Could robots use ransomware to take over the world?

Published Sep 25, 2020 by Ncrypt

The good guys invented a highly effective weapon in the fight against ransomware, but what happens when it ends up in the hands of the bad guys?

If you’ve never heard of ransomware, here’s the gist. A hacker or hackers invade a device, render it unusable, then refuse to restore its functionality until they receive a ransom, which is usually money. The existence of crude instances of ransomware go back to 1989, but since 2011, a massive spike in ransomware attacks of all kinds and complexities hit the big time and the targets have almost always been organisations, (or individuals within those organisations) whether government entities or corporations or even hospitals, for some sick reason. 

In most cases, a successful ransomware attack on an established entity would yield the attacker somewhere in the vicinity of $50,000 USD – and those figures were usually negotiated down from demands for much more. Occasionally, though, things go more to plan. In June, 2017, ransomware took control of 153 Linux servers hosted by Nayana, a South Korean web provider. While hackers demanded $4.4 million, they still managed to walk away with a cool million. Other successful attacks around the world yielded $600,000, $500,000, $400,000 and the list goes on, ad nauseum. 

As time went on, the scale and severity of attacks spiked!

In 2018, a new trend hit the Unite States. Hackers began attacking larger and more essential targets in cities such as Atlanta and Baltimore. To give you an idea of scale, hackers found a way to rattle the entire state of North Carolina by disrupting everything from the systems overseeing the collection of parking tickets to the sale of new property. This proved that hackers had the ability to hold ransom over the heads of systems integral to the community – such as infrastructure. Frightening. 

So, how do robots come into all of this?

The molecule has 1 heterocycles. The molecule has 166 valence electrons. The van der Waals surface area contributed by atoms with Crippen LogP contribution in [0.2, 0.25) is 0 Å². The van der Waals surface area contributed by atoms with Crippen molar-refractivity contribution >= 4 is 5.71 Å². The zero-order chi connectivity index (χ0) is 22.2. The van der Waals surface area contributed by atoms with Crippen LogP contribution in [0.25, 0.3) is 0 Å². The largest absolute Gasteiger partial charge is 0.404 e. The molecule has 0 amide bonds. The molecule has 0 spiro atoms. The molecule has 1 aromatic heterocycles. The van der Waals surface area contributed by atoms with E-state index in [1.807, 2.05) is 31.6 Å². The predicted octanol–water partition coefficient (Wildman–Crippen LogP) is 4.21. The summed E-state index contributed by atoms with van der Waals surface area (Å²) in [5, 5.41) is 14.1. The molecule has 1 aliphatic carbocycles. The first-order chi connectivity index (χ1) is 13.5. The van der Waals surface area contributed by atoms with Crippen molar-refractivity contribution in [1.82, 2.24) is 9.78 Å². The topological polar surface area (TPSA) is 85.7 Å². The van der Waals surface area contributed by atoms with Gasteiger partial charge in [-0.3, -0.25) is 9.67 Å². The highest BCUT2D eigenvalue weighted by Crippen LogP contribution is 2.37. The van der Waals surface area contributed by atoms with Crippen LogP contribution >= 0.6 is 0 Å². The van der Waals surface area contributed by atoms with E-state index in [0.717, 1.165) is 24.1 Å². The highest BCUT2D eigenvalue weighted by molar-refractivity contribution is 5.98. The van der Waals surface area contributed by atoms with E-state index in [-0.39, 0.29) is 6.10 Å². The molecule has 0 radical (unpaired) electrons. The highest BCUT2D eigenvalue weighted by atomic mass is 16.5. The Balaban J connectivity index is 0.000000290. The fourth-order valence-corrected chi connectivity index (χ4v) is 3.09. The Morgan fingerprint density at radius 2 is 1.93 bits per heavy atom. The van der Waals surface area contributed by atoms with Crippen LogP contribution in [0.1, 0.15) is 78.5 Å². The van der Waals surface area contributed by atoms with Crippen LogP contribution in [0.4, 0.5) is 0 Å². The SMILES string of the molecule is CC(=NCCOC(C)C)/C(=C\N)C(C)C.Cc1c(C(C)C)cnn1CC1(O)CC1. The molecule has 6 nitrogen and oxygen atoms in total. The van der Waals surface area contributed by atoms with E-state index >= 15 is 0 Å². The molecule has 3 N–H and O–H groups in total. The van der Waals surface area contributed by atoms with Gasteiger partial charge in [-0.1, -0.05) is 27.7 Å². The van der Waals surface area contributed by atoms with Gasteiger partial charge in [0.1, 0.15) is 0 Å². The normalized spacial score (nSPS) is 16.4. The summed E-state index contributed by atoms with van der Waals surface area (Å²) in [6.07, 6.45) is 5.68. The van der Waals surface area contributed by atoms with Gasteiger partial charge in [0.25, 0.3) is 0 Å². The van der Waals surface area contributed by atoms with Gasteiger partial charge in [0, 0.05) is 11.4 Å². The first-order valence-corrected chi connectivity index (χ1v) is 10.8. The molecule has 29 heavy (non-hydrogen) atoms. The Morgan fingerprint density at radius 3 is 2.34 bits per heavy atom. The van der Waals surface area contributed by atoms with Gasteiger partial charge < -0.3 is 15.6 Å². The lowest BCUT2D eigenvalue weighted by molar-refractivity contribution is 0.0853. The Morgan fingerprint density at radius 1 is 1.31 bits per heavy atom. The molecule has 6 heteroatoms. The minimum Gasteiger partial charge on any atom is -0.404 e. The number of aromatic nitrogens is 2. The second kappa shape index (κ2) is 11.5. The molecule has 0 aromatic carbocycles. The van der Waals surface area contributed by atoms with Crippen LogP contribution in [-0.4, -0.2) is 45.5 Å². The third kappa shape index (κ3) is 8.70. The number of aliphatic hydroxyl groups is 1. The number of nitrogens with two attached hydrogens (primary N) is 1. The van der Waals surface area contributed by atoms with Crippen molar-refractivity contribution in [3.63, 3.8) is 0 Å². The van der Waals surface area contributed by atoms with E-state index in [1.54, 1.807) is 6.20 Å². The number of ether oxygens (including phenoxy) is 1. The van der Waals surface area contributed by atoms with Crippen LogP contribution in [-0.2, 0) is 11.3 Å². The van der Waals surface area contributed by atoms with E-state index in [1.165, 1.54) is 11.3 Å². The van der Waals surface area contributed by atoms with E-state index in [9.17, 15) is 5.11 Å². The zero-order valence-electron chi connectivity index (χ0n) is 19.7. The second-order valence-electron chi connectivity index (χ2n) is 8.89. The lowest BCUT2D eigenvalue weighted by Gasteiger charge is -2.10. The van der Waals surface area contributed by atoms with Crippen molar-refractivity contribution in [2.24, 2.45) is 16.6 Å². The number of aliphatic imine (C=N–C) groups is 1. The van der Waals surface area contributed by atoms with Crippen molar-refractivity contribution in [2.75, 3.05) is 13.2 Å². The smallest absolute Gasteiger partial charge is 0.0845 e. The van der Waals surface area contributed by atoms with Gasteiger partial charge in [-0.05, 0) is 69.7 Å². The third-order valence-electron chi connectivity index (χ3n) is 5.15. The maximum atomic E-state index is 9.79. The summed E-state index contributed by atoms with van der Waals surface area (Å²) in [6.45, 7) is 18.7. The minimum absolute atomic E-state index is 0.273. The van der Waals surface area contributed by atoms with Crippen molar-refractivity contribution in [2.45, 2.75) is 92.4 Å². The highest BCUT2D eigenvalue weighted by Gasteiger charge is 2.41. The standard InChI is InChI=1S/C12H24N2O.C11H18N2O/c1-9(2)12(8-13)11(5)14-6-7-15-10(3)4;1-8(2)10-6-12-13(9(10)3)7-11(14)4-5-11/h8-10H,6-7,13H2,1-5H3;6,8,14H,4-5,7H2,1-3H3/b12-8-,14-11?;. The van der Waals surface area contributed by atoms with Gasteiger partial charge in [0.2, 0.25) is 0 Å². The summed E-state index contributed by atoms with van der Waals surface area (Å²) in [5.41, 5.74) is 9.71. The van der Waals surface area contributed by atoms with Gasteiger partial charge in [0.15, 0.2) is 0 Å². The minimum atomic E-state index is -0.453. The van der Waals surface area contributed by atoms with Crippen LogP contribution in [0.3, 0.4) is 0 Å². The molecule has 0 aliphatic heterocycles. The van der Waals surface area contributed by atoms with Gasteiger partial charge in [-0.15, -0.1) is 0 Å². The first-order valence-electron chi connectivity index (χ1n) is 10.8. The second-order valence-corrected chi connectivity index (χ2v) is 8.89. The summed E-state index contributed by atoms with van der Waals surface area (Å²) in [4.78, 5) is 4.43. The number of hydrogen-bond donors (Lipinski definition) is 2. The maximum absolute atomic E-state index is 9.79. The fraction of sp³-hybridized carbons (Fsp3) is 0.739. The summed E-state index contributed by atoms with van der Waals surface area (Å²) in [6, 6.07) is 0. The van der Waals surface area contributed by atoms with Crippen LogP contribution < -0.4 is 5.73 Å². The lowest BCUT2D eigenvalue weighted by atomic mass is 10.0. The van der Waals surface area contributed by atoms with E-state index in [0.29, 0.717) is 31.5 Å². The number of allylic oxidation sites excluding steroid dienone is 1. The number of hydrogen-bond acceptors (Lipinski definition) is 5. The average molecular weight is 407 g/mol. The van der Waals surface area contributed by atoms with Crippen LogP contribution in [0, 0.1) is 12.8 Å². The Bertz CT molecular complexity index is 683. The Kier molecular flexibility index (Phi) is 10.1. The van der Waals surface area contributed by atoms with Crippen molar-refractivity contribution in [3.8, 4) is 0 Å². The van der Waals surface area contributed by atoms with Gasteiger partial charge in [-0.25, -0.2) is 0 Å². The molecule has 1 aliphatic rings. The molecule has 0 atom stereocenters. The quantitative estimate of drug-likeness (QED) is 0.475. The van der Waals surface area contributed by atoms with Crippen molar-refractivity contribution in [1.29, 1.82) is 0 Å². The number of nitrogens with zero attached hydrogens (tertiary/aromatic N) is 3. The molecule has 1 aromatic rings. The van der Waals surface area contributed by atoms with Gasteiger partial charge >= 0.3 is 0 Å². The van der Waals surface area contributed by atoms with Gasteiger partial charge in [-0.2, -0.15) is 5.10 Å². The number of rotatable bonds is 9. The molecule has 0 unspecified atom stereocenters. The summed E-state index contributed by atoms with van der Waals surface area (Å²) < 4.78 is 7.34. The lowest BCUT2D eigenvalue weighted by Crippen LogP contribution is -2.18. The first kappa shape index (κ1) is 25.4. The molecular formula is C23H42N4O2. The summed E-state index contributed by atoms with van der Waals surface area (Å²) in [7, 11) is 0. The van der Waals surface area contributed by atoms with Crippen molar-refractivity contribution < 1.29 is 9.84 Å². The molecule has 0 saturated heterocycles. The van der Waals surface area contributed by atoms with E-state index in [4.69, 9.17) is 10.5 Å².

In the fight against ransomware, IT professionals have made some of the best and and noble artificial intelligence and machine learning advances. IT professionals are now able to detect ransomware sooner (sometimes even before it’s unleashed), which means networks are now more secure and corporate and government assets are less vulnerable. 

But what happens when hackers meet the robot?

Malware specialist and computer scientist Adam Kajawa, is kept awake at night at the thought of hackers adopting the same AI weapon built to fight ransomware, to increase the powers, prevalence and reach of ransomware. He worries “the whole industry is moving towards A.I. for protection. At the same time, we see a lot of open-source and community-development of A.I. platforms that are more than likely going to be used by cyber criminals” He also warns that by the end of this year, we’re going to see this kind of phenomenon take root in some way, shape or form. 

With this new power, what can the robots do?

IT security chiefs are reluctant to share their specific concerns in an increasingly AI-driven world and when you hear those concerns, you’ll understand why. In addition to taking over entire systems that control the way we live and work, the threat extends to the individual’s livelihood. 

Deep-fake technology could put the words in the mouths of a corporate executive, instructing a co-worker via video chat that due to time sensitivity, a large sum of money needs wiring from their account to another, after which they will be quickly reimbursed. Not only could the victim never again see their money, but the executive’s identity would be difficult to disprove. 

Then there are mass-scale social engineering schemes that could simultaneously convince thousands of corporate assistants to part with confidential, sensitive or personal information that could bring down an organisation. AI could conduct these schemes by creating entirely convincing management profiles by combing LinkedIn, Facebook and other social media platforms. These kinds of bottom-up hacks are the result of AI looking for ‘soft targets’, that is, those most likely to fall for such seemingly official communications. 

And now that machine learning has all-but beaten almost any kind of complex CAPTCHA methodology that security experts can invent, access to systems, pages and profiles is easier than ever. 

What can I do about it?

Abandon ship. And by that, we mean, escape the radius of the radar by turning to mobile tech that puts security above all else. We scour the globe and source tech that is useless to hackers, whether real or robotic. As time goes on, investing in personal mobile and computer security is going to become more vital. 

We can help with that. Visit us at 

Posted in: Security